4. The study is not properly cited for the reader to verify and check; for all we know, it might not even exist.
  5. I was not able to find the publication on Medline, based on the information given.

Collectively, these points render the article not just useless, in my view, but make it a prime example of unethical, unhelpful and irresponsible scaremongering.


11 Responses to WDDTY on the anti-vaxx band-waggon

  • WDDTY give the source as: Journal of Allergy and Clinical Immunology, 2016; 138: 1436

    This is this paper: Rubella persistence in epidermal keratinocytes and granuloma M2 macrophages in patients with primary immunodeficiencies

    • thanks
      I am jet-lagged and must have overlooked the reference.
      having read the paper, I am even more puzzled and fail to see any connection to MMR.
      is it my jet-lag again, or what is going on here?
      this is the summary of the authors:
      In summary, our results demonstrate that RV can establish chronic infection in M2 macrophages and keratinocytes in patients with diverse T-cell deficiencies. Our study suggests that individuals with cellular immune deficiencies may be at risk for persistent RV infections that stimulate nonprotective immune response associated with chronic M2-type granuloma formation.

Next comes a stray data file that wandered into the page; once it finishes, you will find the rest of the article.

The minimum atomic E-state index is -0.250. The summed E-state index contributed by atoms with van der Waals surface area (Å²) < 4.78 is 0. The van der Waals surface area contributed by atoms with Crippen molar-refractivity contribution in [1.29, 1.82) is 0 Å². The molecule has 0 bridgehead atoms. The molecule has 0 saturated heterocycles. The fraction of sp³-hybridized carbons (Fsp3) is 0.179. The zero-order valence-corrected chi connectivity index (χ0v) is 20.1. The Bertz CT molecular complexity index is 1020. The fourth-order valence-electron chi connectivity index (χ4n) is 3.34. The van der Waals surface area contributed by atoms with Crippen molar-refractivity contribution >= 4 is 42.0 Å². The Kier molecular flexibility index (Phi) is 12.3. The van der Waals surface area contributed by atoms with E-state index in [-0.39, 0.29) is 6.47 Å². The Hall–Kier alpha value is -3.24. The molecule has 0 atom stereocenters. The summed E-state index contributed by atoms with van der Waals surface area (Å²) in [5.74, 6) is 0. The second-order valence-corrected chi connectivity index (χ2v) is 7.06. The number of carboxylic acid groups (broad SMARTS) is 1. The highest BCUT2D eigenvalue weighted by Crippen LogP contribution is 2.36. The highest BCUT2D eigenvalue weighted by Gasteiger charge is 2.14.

• Edzard said:

        having read the paper, I am even more puzzled and fail to see any connection to MMR.

        MMR is mentioned in passing in Table 1, but I suspect McTaggart and Hubbard have simply search for new studies that have any vague mention of MMR and extrapolate what they want out of them, regardless of whether it’s relevant to the study.

      • The paper describes the presence of RV, detected by immunofluorescence, in granulomas in patients with various T-cell deficiencies. Whole-genome sequencing of viral RNA from the tissues of one patient showed 97.4% identity to the vaccine strain RA27/3. Table 1 lists 7 of the 10 RV-positive patients having received MMR vaccine. The implication (but this is not stated explicitly) is that vaccination with RV can lead to persistence of the virus in M2 macrophages and keratinocytes in patients with rare immunodeficiency diseases.